Bird #505 — California Condor

gymnogyps (from gumnos bare, naked, and gups vulture) californianus (California)

Wednesday, October 24, 2018 — 9:47 am

Vermilion Cliffs National Monument — House Rock Valley Road

In 1987, there were only 22 wild California Condors in the world, all of them in California in the mountains around Los Angeles. With the species on the brink of extinction, the U.S. Fish and Wildlife Service decided to capture all of them. Through captive breeding programs, the population slowly grew. Beginning in 1992, condors were released back into the wild in four or five locations, including Vermilion Cliffs National Monument in northern Arizona.

As of last Wednesday, there are 92 condors in the Arizona/Utah population. Pairs have formed and bred, and there are even second-generation condors in the “wild.” But all of them are numbered and radio-tagged and monitored. Each bird is captured once a year and tested for lead poisoning (from lead shot used by hunters and ingested by the birds when they eat dead animals). If evidence of lead is found, the birds are given something that causes the lead to concentrate so it can be gotten rid of by defecation. So, they’re really only wild in the sense that they are free-flying. The population won’t be self-sustaining for a long time—probably not until after lead shot is no longer used.

We drove from St. Charles, Utah to Moab, Utah by way of northern Arizona. The Vermilion Cliffs rise up from the flats not far from the Kaibab Plateau about 60 miles north of the Grand Canyon. We drove on a dirt road west of the cliffs until we came to a shelter and a sign with the outline of a condor on it.

We arrived mid-morning, when the chances of seeing the birds is supposed to be the best. We had the place to ourselves for a few minutes, and I managed to find and identify one condor sailing over the cliffs. A short time later, a young woman showed up and set up a scope. She was a member of the team that monitors the condors. She was happy to explain all about them to me and to the other birders who arrived a short time later. In the photo above, she’s tracking one of the birds with an antennae. Among other things, she told me that four young birds had just been released the day before.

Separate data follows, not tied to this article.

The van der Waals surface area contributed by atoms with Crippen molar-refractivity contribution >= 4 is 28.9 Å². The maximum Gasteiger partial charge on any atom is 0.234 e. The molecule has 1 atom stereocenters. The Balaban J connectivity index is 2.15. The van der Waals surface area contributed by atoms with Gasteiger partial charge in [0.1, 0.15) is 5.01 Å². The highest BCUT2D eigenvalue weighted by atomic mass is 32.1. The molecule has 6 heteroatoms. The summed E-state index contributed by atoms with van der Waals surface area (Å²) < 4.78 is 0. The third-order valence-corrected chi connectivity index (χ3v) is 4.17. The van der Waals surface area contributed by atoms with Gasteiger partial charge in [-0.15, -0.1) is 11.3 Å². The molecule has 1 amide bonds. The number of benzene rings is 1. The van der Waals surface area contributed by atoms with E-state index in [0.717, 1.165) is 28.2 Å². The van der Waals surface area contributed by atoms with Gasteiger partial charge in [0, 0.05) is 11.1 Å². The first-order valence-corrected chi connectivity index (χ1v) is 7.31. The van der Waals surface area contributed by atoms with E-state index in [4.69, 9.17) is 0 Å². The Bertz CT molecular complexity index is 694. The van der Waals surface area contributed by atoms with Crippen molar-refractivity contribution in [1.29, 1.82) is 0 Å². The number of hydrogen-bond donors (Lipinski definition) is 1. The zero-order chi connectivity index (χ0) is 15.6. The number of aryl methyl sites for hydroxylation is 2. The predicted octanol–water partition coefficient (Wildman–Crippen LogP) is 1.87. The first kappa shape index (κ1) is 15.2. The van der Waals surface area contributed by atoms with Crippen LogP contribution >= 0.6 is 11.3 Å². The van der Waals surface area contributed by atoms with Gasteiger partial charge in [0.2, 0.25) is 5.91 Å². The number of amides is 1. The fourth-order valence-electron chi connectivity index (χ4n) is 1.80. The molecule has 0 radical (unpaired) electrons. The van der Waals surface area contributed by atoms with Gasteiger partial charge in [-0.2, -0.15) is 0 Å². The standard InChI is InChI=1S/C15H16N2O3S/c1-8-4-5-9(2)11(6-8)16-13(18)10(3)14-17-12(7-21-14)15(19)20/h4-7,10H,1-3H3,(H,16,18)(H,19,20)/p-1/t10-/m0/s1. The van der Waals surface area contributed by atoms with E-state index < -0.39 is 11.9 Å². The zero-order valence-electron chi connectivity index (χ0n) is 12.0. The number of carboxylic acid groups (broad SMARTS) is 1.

I’m not sure how many condors I saw in the half hour we stuck around. All of them were a long way off near the top of the cliffs. At least four were perched on the rocks. The white patches are the numbers each bird wears on its wing. From time to time, condors would circle above the cliffs or along the face.

In this next shot, you can see two perched birds on the right and a flying bird on the left. The shed-like structure in the middle of the photo (visible if you enlarge it) is the location of the release. The birds are placed in there and left for a few days to acclimate them to the area. Then the door is opened, allowing them to leave when they wish.

When they flew above the cliffs, they appeared as just a silhouette.

On this next picture, captured from the video below, I like to pretend I can get a hint of the white under-wing triangles when I enlarge it.

On two occasions, when I spotted adults soaring below the cliff line, I could see the large white triangles on the undersides of the wings. But try as I might, I couldn’t get one on video.

I could see the condors with the naked eye, but they were so far away, that the ravens soaring in the same area couldn’t be seen except with binoculars. The condors dwarfed the ravens. Besides the white triangles, I could see their short tails and their long wings with the outer feathers splayed like fingers. But the best clue to identification was simply the size. Even at that distance, I could see they were huge—especially when seen near the ravens.

I would have loved to have seen them better. During some parts of the years, several have taken to roosting on the girders of the Navajo Bridge over the Colorado River. They even land on the bridge railings occasionally, and the monitors have to chase them away so they don’t become too acclimated to humans.  The bridge is about 10 miles from the cliffs. We stopped, and I looked, but no birds were by the bridge this day.

Still, considering how close to extinction they came, the fact that I saw them at all is pretty spectacular.

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